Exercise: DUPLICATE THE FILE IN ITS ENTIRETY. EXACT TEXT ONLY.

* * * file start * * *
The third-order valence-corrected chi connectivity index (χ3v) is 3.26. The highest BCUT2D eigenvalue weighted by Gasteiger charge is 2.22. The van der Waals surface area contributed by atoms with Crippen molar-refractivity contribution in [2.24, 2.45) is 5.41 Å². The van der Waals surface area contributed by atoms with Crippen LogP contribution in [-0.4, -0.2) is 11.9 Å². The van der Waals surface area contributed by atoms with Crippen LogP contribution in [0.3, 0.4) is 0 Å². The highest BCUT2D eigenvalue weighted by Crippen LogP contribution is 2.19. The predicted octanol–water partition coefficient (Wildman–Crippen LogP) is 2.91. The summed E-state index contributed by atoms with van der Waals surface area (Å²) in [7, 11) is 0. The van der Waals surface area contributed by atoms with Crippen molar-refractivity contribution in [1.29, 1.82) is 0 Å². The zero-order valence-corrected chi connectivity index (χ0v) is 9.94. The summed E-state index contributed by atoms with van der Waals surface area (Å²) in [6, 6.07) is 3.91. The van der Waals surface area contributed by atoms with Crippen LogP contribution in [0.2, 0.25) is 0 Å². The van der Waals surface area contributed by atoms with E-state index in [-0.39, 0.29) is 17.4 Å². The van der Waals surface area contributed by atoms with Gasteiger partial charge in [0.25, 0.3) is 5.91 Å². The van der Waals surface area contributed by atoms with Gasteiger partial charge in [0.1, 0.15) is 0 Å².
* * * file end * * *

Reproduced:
The third-order valence-corrected chi connectivity index (χ3v) is 3.26. The highest BCUT2D eigenvalue weighted by Gasteiger charge is 2.22. The van der Waals surface area contributed by atoms with Crippen molar-refractivity contribution in [2.24, 2.45) is 5.41 Å². The van der Waals surface area contributed by atoms with Crippen LogP contribution in [-0.4, -0.2) is 11.9 Å². The van der Waals surface area contributed by atoms with Crippen LogP contribution in [0.3, 0.4) is 0 Å². The highest BCUT2D eigenvalue weighted by Crippen LogP contribution is 2.19. The predicted octanol–water partition coefficient (Wildman–Crippen LogP) is 2.91. The summed E-state index contributed by atoms with van der Waals surface area (Å²) in [7, 11) is 0. The van der Waals surface area contributed by atoms with Crippen molar-refractivity contribution in [1.29, 1.82) is 0 Å². The zero-order valence-corrected chi connectivity index (χ0v) is 9.94. The summed E-state index contributed by atoms with van der Waals surface area (Å²) in [6, 6.07) is 3.91. The van der Waals surface area contributed by atoms with Crippen LogP contribution in [0.2, 0.25) is 0 Å². The van der Waals surface area contributed by atoms with E-state index in [-0.39, 0.29) is 17.4 Å². The van der Waals surface area contributed by atoms with Gasteiger partial charge in [0.25, 0.3) is 5.91 Å². The van der Waals surface area contributed by atoms with Gasteiger partial charge in [0.1, 0.15) is 0 Å².